Why do most companies still resist the idea of letting employees work outside of the home office?
Working remotely offers obvious advantages, not the least being it helps employees avoid wasting time they could otherwise devote to their work. Yet only 16 percent of the people working in the private sector believe their companies let them telecommute, according to a new CDW study.
There are strong arguments in favor of telecommuting or what is also referred to as "telework." Commuters face significant increases in traffic congestion in all 437 metropolitan areas in the United States. Adding up all the associated costs, the Texas Transportation Institute earlier this year concluded that gridlock cost $78 billion annually in terms of 4.2 billion lost hours, not to mention 2.9 billion gallons of wasted fuel.
But this is more than a matter of statistics.
People who need to care for their relatives can better perform in their jobs when they have the flexibility of working at home. What's more, employees working remotely can carry on in the event the headquarters gets shut down by the unexpected. This could take the form of a natural disaster, like an earthquake, or be manmade, such as a terrorist strike.
The numbers bear that out. About 74 percent of telecommuters in the private sector believe they would be able to continue working after such a disaster. Only 28 percent of the people working at jobs without telecommuting options said they could make a similar claim, according to CDW.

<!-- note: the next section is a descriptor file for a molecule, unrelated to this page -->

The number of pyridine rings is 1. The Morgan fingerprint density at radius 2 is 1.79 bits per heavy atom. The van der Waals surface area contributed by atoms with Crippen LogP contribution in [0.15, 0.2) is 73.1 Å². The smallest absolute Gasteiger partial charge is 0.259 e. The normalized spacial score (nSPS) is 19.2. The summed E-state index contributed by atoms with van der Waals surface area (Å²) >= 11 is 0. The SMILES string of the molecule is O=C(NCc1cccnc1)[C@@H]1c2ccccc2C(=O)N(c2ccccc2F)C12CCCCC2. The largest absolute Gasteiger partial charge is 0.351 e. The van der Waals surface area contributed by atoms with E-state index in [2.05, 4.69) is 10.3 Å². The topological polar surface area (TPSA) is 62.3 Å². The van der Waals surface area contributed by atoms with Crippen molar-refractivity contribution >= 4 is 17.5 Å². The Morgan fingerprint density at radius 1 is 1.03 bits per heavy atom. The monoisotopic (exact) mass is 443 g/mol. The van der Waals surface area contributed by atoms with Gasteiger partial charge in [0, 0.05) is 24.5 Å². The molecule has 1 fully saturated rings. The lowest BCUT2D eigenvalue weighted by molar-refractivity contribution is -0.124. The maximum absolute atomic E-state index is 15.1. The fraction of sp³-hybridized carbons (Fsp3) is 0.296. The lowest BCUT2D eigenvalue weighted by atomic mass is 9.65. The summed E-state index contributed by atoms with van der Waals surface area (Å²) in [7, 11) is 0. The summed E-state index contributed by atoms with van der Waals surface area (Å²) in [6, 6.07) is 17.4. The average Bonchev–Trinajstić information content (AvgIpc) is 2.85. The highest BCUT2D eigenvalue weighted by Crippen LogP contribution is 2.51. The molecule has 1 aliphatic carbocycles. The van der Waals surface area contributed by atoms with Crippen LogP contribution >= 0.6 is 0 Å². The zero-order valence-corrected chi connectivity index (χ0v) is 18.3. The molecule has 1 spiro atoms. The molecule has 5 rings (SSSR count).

The foregoing is not theoretical. When an elevated section of freeway leading to the San Francisco-Oakland Bay Bridge collapsed earlier this year, companies with telecommuting programs in place were better able to continue normal operations than companies without such programs. The same held true during the 2005 New York City transit strike.
Companies that buy into telework also can connect with many more customers. With employees located outside of the main office--and even in multiple time zones--the company's no longer bound by the limitations of regular business hours.
A couple of other advantages to note: A prospective employer also can choose among a potentially wider pool of applicants. Also, the corporation can reduce overhead expenses by paying less for office space.
Remember the adage about happy workers being better workers? It's not just an adage. Indeed, CDW found that employees with the option of telecommuting are more content with jobs than otherwise.
Interestingly, 40 percent of private sector IT managers state that their companies actually do have written policies for telecommuting, while even more, 49 percent, report that they are willing to provide technical support to employees working out of their homes. Those numbers are north of the 16 percent coming from all private sector employees who believe they can telecommute. Apparently, the word is not getting out fully to employees.
So, why are more companies not offering telecommuting programs? Part of the explanation simply might be the historical mindset that employees must be physically present to be considered truly on the job. Indeed, some employers might be worried that out of sight also will be out of mind--meaning less productive if not kept under the watchful eye of supervisors.
This doesn't necessarily hold up to closer scrutiny.
Just because an employee is physically present at the employer's place of business doesn't prevent goofing off. It certainly does not mean that an employee will be constantly monitored. There's a sensible way to measure remote employees. Employers can establish objective performance benchmarks to ensure desired productivity and the actual work done by remote employees can be monitored remotely online.
Employers would be smart to consider telecommuting programs for certain classes of employees who could benefit themselves and their companies. But they also would be wise to consult with counsel to develop the best possible programs under the law, ensuring that the rights of the employers and telecommuters are safeguarded.